As others have said, start with shorter efforts with lots of rest. I like Antelope for that.

And make sure you eat your carbs. I find that I can do VO2 or Anaerobic efforts without nailing my nutrition, but long sweet spot is darn near impossible if I don’t eat well.

When that happens I question everything; why do I ride bikes, how can I be so bad, will I ever be good again, etc. It all comes down to a bit more food 3-4 hours and my outlook shifts.


In the past you were doing fasted rides (1-2 a week) and looking to lose weight concurrently; is this still the case? As I recall, you were eating but your choices were a little tough, i.e. oatmeal in packages (high sugar) rather than quick oats.

I’m with @Nate_Pearson on this one from your past posts (assuming nothing or very little has changed) - look first to nutrition.


Man, during my LV sustained power build, my legs just didn’t feel like they could make it all the way through the suprathreshold and threshold stuff. Usually the first few suprathreshold intervals and the first long threshold one would go fine, but about 2/3s through the workout I was done. And I felt like I was taking in Nate-level carbs relative to my size… maybe I needed more. Dunno.

Interesting, I’m the exact opposite. Won’t even try VO2 work w/o carbing up first. I find that I can do sweet spot underfueled. It’s just a heck of a lot more mentally and physically taxing if I’m lacking in the nutrition department.


So good memory and no I pretty much stopped fasting most days at this point because of the previous discussions. I really don’t think this is a fueling issue and I’ve gained a good bit of weight this winter which SUCKS. I KNOW my diet isn’t the best and could use work but I’m also very sure that I’m getting enough to eat and enough carbs. I’m not an elite athlete and I’m not trying to be. Just trying to be more fit and a stronger cyclist. I struggle with the thought that I’m not getting enough calories or enough carbs.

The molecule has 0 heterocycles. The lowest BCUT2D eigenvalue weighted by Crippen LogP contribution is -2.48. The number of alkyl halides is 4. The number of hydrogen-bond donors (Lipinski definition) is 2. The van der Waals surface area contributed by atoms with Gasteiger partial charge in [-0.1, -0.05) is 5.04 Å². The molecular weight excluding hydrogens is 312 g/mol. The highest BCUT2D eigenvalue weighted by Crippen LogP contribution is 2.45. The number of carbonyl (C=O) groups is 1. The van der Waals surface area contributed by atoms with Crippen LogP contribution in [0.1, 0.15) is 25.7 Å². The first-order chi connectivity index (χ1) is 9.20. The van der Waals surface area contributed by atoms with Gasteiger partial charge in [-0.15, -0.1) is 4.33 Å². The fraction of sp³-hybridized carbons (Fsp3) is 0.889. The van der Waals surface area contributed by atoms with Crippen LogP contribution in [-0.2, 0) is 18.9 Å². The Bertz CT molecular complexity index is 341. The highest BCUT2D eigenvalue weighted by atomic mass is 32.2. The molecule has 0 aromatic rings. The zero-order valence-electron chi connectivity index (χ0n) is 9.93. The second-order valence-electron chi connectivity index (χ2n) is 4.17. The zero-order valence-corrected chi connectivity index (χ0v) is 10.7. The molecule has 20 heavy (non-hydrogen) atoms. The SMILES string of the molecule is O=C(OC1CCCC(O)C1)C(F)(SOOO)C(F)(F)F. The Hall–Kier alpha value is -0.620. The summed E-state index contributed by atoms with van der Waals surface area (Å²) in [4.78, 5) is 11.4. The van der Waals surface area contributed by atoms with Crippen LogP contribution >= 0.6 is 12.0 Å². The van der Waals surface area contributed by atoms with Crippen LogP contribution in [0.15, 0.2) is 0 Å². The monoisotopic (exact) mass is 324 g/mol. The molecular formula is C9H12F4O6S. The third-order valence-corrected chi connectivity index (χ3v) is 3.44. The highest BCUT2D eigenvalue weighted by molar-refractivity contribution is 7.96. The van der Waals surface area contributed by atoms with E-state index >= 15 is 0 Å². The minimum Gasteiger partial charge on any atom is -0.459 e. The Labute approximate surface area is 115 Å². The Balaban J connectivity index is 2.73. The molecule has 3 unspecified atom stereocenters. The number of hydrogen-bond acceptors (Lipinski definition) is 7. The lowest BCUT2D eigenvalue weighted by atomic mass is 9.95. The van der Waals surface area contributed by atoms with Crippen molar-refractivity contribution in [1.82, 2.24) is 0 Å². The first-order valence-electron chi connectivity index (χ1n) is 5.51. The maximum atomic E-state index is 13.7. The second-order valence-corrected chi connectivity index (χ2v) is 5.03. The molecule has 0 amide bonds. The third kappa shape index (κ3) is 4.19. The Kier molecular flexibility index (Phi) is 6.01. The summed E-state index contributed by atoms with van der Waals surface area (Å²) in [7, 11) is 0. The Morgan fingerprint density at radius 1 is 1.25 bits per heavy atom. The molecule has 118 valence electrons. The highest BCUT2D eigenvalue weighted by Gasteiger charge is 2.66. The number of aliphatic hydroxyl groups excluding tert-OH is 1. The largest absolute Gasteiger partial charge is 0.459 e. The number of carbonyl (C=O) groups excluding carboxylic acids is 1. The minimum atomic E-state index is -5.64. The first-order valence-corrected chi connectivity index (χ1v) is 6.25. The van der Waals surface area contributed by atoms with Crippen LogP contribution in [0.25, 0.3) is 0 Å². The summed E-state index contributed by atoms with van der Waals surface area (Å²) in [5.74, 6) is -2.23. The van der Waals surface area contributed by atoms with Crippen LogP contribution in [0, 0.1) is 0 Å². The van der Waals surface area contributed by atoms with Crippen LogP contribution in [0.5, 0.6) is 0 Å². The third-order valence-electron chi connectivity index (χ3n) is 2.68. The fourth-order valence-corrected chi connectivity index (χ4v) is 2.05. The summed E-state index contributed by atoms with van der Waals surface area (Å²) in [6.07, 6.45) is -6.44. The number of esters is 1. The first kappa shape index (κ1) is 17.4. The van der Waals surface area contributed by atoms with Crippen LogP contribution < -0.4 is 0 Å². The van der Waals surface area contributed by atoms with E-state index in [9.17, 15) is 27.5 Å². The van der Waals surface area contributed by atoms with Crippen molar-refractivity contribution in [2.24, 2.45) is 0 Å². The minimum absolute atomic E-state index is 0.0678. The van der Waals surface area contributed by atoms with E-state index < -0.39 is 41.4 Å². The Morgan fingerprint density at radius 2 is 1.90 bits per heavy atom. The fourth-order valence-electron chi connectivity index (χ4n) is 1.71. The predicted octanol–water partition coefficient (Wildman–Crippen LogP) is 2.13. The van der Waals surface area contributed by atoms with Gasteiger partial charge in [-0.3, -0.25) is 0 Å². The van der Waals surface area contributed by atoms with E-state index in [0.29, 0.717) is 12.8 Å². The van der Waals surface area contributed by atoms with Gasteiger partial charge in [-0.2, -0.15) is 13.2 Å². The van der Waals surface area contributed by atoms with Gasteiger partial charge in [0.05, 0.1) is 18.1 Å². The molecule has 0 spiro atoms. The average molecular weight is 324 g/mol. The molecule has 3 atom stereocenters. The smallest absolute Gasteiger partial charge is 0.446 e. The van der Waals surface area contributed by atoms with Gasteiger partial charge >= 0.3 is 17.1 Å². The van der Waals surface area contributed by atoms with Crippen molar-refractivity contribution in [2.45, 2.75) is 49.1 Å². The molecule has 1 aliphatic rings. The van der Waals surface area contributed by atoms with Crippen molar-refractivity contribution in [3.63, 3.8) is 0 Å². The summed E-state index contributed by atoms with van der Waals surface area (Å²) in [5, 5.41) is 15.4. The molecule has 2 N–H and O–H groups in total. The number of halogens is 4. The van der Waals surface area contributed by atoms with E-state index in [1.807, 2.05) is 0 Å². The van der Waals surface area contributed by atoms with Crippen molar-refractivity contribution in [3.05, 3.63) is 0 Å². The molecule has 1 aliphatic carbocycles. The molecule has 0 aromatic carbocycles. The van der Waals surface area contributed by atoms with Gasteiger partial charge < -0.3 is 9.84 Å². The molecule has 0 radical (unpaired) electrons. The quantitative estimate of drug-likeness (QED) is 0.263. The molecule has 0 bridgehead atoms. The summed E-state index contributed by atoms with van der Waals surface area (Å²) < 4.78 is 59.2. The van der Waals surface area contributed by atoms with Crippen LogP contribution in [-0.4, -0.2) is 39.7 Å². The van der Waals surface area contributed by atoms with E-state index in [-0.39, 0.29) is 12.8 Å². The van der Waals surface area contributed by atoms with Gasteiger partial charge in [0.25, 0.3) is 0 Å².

I’d love to be someone’s case study or lab rat. Hand me the right food to eat and analyze my data. Tell me what I’m doing wrong (other than too many donuts). I know you guys are doing this to some extent, I struggle to get it all together with work, kids every other week and a desire to eat shrimp tacos.

That’s just how my partner is. If she isn’t properly fueled for a VO2 max workout she REALLY suffers.

Upper tempo and sweet spot are working the same physiological adaptions. Id argue an extended continous block of upper z3 is better than smaller SS intervals.


This is my exactly my story.

I signed up in Sept '18 with really strong VO2 powers and shameful muscular/aerobic endurance.

I did SSBLV as an intro into structured training. After that I did Sustained Power Build HV and SSBHV. Basically 3 months of doing a lot of Sweet Spot and Threshold work. That combo really grew my muscular endurance. I was doing race specific intervals so regular 40min SS efforts (60min at max), but you can definitely build up to longer rides.

A few take aways: 1) I was a lot stronger but not necessarily more powerful, in other words I didn’t have more watts but I could push the watts I did have for longer and longer periods; 2) my VO2max abilities suffered, simply because I didn’t train them for 3 months, that high end was gone; 3) as a result, I found the Ramp test a real challenge and actually lost power, so I did a different kind of test just to calibrate the different efforts and to reflect the training I had done. Results were very similar but more…realistic(?).

I doubt you have to adjust your FTP, you just need to go through the growing pains of developing the weak portion of your FTP. It’ll take a while but very well worth all the effort! After that you can go back to focusing on VO2 work and you should end up crazy strong. (Plan some end of season races to crush 'em!!)



Thanks for the reply Cap. Yeah I think hours upon hours of tempo and sweet spot is what I need to do but MAN do I find it boring. I will say that even though my FTP isn’t up by leaps and bounds I am getting stronger. I set a PR on a little local climb last night…it’s one EVERYONE hates because of how steep it is. Even though my weight is currently up I still managed my best ever time up this climb by 12 seconds over a time that was 5 years old and some 35 seconds over my best time from last summer when I was probably 15 lbs lighter.